So, it was a time for freedom to ring. Unfortunately, for some, it meant freedom on every front. Free to use a water fountain or a bathroom. Free to sit wherever on a bus. Free to vote. Free to listen to the music that we wanted to. Free to drink alcohol. Free to do drugs. Free to have abortions. Free to learn about evolution. Free to have sex with whoever the heck we wanted to. Free to have sex with the opposite sex. Free to have sex with the same sex. Free to have sex with multiple people. You may balk at all the examples I list. How can I mix the good with the bad? It is what it is. My point is: freedom, in every sense of the word, was the highest end.
What does this have to do with #MeToo? Wel, if you come to a place where you are free to do anything you want without consequence, you get to a place where the freedom you exercise can and will impinge upon the freedom of another. “I am free to have sex with another” sometimes does not recognize that the “another” might not want to have sex with you. You get to a place of rationalization.
Rationalization vs. Reason
Every story I read from a victim of Harvey Weinstein is wrapped in some type of rationalization (irrational as it may have been) that allowed that person to get through it in the moment. It is also often accompanied by rationalization by witnesses who could have prevented the assault. This has been Hollywood’s dirty, little secret and we allowed it for decades because we have been rationalizing it away.
Again, my heart has broken with every story about someone who was trying to make a break in the entertainment industry. My heart has broken with every story about someone who was just trying to keep their job. My heart has broken with every story about a family member, a close friend, or a classmate. I am actually surprised at how few #MeToo stories have been posted about incidents in the church. Sad. In the church, we have not talked enough about a healthy view of sex. In the church, we have also not talked enough about some of the unhealthy stuff that has happened within the safety of its sacred walls.
Profane vs. Sacred
What needs to happen is a reclamation of a high view of sexuality. Sex has become base (I am no longer referring to the prior analogy). To say it has become profane would be an understatement. Sadly, the word “profane” lost its meaning along the way somewhere. We often think of “profane” as a synonym of the word “bad.” It is not simply “bad.” We make this mistake, because we are so used to hearing it in the context of a person using a “profanity.”
Profane simply means . . . not religious. Or better, not sacred.
[An aside, but understanding this gives weight to Ephesians 4:29 which tells us not to let any unwholesome talk come out of our mouths (or profanity).]
God has a high view of sex. I know when I was a youth pastor, my students would cringe when I would say God make sex a beautiful thing. Heck, even my college students would cringe. Over the years, mankind has made sex an ugly thing. I would argue that not only is the world to blame, but the church is also to blame. When the church made talk about sex dirty, it made the world want to talk about dirty sex. It’s the classic parenting conundrum. Tell a child not to do something or they will be punished and they will go nuts with temptation to do it.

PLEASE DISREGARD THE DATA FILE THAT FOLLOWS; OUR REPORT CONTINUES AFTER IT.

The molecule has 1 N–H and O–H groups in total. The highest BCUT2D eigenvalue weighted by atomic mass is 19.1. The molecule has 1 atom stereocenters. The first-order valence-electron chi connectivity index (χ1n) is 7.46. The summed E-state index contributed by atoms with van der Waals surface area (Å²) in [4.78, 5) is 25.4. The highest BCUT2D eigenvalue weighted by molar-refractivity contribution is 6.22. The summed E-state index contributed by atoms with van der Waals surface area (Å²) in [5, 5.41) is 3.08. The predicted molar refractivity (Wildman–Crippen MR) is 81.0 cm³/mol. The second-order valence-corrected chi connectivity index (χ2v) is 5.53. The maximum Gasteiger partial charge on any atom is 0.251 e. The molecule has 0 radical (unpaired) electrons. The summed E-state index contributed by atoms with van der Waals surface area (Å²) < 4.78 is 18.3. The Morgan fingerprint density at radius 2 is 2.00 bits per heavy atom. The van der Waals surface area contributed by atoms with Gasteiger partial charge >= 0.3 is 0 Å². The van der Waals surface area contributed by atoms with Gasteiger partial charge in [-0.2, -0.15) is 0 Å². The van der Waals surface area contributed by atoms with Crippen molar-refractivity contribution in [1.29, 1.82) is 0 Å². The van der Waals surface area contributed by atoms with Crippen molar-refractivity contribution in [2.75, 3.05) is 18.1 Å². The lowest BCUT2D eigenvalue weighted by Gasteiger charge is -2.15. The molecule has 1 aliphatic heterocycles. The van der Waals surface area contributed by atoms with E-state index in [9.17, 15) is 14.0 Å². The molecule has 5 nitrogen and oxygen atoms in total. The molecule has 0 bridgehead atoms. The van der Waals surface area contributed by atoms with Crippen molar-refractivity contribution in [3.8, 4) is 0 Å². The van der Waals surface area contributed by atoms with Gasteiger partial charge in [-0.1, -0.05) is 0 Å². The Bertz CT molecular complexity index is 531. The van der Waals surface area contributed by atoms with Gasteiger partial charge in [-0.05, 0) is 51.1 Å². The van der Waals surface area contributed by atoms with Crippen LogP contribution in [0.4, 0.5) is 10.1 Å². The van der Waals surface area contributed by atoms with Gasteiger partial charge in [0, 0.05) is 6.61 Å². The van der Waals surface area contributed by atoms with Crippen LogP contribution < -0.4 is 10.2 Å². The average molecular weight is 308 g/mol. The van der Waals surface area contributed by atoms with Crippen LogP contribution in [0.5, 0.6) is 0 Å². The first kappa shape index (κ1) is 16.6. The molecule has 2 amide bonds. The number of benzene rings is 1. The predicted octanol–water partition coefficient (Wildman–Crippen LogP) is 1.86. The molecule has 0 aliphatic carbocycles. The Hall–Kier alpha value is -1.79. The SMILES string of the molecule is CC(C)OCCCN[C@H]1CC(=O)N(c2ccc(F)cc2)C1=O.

What I am asking of you, my reader, is to not have sex with anyone and everyone just because you feel like it? Don’t have sex with someone because they say they love you. Feelings come and go.
I am asking you to consider sex from the point of view of the Designer. We find it in Genesis 2 and Mark 10. The intent of marriage (and sex) was for a man and a woman to leave father and mother and become one. Further, what God has brought together, let no one separate. God intended that a man should be with one woman for the rest of their loves. Our hook-up culture goes completely against this design. For that matter, so does our culture of easy divorce.
Some might argue that sex should only be for procreation, but you know what? I don’t see that in the Bible. Sure, later in Genesis, God tells Adam and Eve to be fruitful and multiply. I don’t believe that was the only purpose of sex.
[Another aside, tons of married couples go against this mandate to make babies by having none or only one (by choice). Let me not judge, though.]
I believe the primary purpose of sex was for a married man and woman to experience the highest form of intimacy possible between two human beings. Some laugh when I say this, but this, therefore, is a sacred moment. Where sin brought shame and coverings of leaves and animal skins, sex allowed a man and a woman to be naked with one another physically, emotionally, and spiritually.
One more thing. Ephesians 5 tells us that the Church is the Bride of Christ. We say that a wedding is a symbol that points to the ultimate wedding of Christ and the Church. If that’s the case, sex points to the ultimate intimacy that the Church will experience with Christ. If the songs we sing in church are a preview of the amazing sounds we will hear in heaven, sex is a preview of the intimacy that we will experience with God.
If that’s dirty or weird to you, then you need to get your mind out of the gutter. Your mind has clearly become profane. Read God’s Word and get your mind in a sacred state and you will also see the beauty of this.